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2 key use cases of blockchain in communications

Blockchain seems almost as great as cloud or AI in 2018, but it is more than the trend of the day. The underlying technologies have been leaking for years, but the connection of the blockchain to cryptocurrencies tends to obscure business applications. So far, the cases of use of the most practical companies have been related to logistics and supply chain management. As ecosystems develop, other applications will follow, including those in the unified communications space.

To better understand the potential of blockchain in communications, we define the concept. In short, blockchain is a distributed master book that is shared in the cloud through a peer-to-peer computer network. It is a decentralized model for sharing information in pieces – or blocks – and when they are linked together, like a chain, they constitute a complete record or transaction.

Because each block is encrypted and contains only one element of a transaction, it has no intrinsic value until it is linked and validated with the other blocks to complete the chain. Technology is complex, but powerful. Blockchain is incredibly secure in design, making it an attractive model wherever a high degree of trust is required when sharing information.

From here, it is not a big jump to see cases of blockchain use in communications where the parties need privacy, or sensitive information needs to be shared between the teams. The major unified communications providers (UCs) are examining the blockchain in communications, but integrated applications are not here yet. As with other UC applications, once the blockchain is better understood, use cases will develop, especially if, or when, existing models to ensure trust and privacy become real weaknesses. Given how these scenarios are more likely not to materialize in the current environment, here are two cases of use for blockchain under the UC umbrella.

1. Collaboration at company level

When team members are in the same office or department, there is a built-in familiarity and trust that makes collaboration easy enough. People know each other, so the validation of identity is not really necessary and the information about the project is accessible to everyone. Many organizations, however, tend to be a collection of silos where information is closely monitored, even internally.

More progressive organizations are trying to build transparency cultures, especially when they want to become customer-centric. In these environments, silos are a major obstacle to achieving business goals, which usually include improving collaboration and sharing knowledge. Depending on the culture, it may not be realistic to eliminate the silos, but even cutting them down a little can help cross-functional teams.

Here, blockchain would be a case of primary use for collaboration. Think of scenarios where sensitive information within a department could be useful for a business collaboration initiative, such as customer records, payment history, financial data, and software code. Using blockchain, departments could securely share their most secure information without having to break down silos or expose data for misuse.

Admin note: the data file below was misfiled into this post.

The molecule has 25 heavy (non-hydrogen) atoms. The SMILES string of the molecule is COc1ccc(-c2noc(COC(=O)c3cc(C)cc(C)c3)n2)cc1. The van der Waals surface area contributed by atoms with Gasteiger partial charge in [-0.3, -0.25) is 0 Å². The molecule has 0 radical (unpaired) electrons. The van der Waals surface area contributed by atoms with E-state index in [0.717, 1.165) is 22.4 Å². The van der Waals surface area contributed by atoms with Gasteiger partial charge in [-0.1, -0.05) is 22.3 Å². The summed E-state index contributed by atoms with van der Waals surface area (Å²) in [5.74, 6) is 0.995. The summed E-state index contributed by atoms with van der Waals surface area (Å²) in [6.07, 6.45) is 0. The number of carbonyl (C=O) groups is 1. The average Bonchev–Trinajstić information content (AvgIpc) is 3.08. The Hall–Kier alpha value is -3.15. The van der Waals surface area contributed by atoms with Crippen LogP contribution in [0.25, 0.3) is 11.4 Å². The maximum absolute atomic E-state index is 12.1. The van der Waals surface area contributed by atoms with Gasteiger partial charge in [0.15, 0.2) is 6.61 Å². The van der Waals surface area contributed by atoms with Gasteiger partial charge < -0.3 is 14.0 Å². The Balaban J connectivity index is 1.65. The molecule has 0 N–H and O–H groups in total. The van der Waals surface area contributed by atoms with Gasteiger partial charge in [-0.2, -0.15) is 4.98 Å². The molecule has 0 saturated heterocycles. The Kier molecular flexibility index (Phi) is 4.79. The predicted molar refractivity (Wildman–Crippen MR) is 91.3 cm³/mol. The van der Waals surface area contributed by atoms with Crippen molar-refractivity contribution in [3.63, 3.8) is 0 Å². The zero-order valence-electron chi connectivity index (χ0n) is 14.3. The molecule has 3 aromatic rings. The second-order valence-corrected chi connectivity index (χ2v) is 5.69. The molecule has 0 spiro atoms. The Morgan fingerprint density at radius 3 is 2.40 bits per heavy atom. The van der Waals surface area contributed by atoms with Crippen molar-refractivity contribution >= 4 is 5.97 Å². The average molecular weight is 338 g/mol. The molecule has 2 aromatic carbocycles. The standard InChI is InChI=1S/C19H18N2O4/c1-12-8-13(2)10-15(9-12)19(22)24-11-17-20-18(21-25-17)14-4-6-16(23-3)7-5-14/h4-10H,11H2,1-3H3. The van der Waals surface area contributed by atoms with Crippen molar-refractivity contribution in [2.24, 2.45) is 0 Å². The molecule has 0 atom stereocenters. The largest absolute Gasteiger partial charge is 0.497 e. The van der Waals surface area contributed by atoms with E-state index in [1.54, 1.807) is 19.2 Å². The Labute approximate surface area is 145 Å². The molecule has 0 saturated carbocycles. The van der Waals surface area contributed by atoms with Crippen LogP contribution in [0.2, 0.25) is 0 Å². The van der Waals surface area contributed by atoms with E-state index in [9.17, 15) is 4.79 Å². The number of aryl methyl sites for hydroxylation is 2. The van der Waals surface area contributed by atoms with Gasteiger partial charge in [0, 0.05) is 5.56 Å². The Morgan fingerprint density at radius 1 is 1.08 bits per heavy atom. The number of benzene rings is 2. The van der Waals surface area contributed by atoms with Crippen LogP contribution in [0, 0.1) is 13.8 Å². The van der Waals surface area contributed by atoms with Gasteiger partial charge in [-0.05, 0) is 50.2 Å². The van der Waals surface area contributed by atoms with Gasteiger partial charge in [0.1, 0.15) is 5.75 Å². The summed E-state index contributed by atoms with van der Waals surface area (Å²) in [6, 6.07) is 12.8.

2. Speech security as a communication channel

Because voice communications are a cornerstone of UC, if IT groups tightly protect voice applications, UC deployment will be more effective. With the advance of cloud technology and speech recognition, IA voice technology is almost indistinguishable from the human voice, vocal platforms will become increasingly vulnerable to harmful activities.

While the routine uses of the voice are rather benign, there are scenarios in which the identity of the caller must be known with complete certainty. This also applies to one-to-one communication, such as two executives discussing a merger, as well as for team collaboration, such as the various departments that formulate a strategy to counter a new competitor. With a little bit of social engineering, it can be surprisingly easy for bad actors to compromise these scenarios.

Until recently, direct direct dialing (DID) – those ubiquitous 10-digit phone numbers – has been our dominant identifier for real-time communication. Considering how we use DID for voice and messaging, our identity, personal privacy and data security are at risk.

Now consider the dominant vocal technologies of the public switched telephone network, voice over IP (VoIP) and mobile phones and how each of them has distinct security deficiencies that make them easy targets for hackers. Also, consider the fact that VoIP is prohibited or unsafe for private conversations in many countries.

Blockchain was not designed with the voice in mind, but there are clearly use cases for one-to-one and team-based communications. With DID, identity validation becomes increasingly difficult because calls can easily be falsified or intercepted and callers can be represented using artificial intelligence.

These dark scenarios are routine parts of the cybercrime toolkit. In cases where the privacy and the caller's identity must be absolutely certain, the blockchain in communications is safer than the DIDs we have based on before the advent of the Internet. In this context, it is probably a good idea to establish these links to blockchain.

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